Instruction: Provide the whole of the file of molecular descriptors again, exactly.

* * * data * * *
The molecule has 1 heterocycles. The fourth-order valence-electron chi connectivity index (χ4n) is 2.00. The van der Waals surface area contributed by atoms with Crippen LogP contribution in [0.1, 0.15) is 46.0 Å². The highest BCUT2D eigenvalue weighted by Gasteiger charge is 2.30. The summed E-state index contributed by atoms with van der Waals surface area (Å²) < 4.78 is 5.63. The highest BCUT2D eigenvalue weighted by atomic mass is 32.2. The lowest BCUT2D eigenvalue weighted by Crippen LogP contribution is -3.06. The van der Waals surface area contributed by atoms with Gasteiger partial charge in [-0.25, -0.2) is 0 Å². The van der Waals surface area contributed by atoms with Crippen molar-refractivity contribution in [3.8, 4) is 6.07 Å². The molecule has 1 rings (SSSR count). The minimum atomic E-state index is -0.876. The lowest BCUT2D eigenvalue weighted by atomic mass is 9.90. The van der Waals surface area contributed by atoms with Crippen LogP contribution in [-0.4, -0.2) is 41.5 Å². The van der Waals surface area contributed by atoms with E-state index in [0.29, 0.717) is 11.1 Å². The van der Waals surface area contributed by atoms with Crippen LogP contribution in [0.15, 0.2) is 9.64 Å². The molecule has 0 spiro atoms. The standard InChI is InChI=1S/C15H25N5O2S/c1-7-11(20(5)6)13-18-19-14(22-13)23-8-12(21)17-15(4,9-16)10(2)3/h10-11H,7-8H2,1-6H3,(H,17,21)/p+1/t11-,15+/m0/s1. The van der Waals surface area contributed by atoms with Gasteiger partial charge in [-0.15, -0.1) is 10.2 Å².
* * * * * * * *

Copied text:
The molecule has 1 heterocycles. The fourth-order valence-electron chi connectivity index (χ4n) is 2.00. The van der Waals surface area contributed by atoms with Crippen LogP contribution in [0.1, 0.15) is 46.0 Å². The highest BCUT2D eigenvalue weighted by Gasteiger charge is 2.30. The summed E-state index contributed by atoms with van der Waals surface area (Å²) < 4.78 is 5.63. The highest BCUT2D eigenvalue weighted by atomic mass is 32.2. The lowest BCUT2D eigenvalue weighted by Crippen LogP contribution is -3.06. The van der Waals surface area contributed by atoms with Gasteiger partial charge in [-0.25, -0.2) is 0 Å². The van der Waals surface area contributed by atoms with Crippen molar-refractivity contribution in [3.8, 4) is 6.07 Å². The molecule has 1 rings (SSSR count). The minimum atomic E-state index is -0.876. The lowest BCUT2D eigenvalue weighted by atomic mass is 9.90. The van der Waals surface area contributed by atoms with Crippen LogP contribution in [-0.4, -0.2) is 41.5 Å². The van der Waals surface area contributed by atoms with E-state index in [0.29, 0.717) is 11.1 Å². The van der Waals surface area contributed by atoms with Crippen LogP contribution in [0.15, 0.2) is 9.64 Å². The molecule has 0 spiro atoms. The standard InChI is InChI=1S/C15H25N5O2S/c1-7-11(20(5)6)13-18-19-14(22-13)23-8-12(21)17-15(4,9-16)10(2)3/h10-11H,7-8H2,1-6H3,(H,17,21)/p+1/t11-,15+/m0/s1. The van der Waals surface area contributed by atoms with Gasteiger partial charge in [-0.15, -0.1) is 10.2 Å².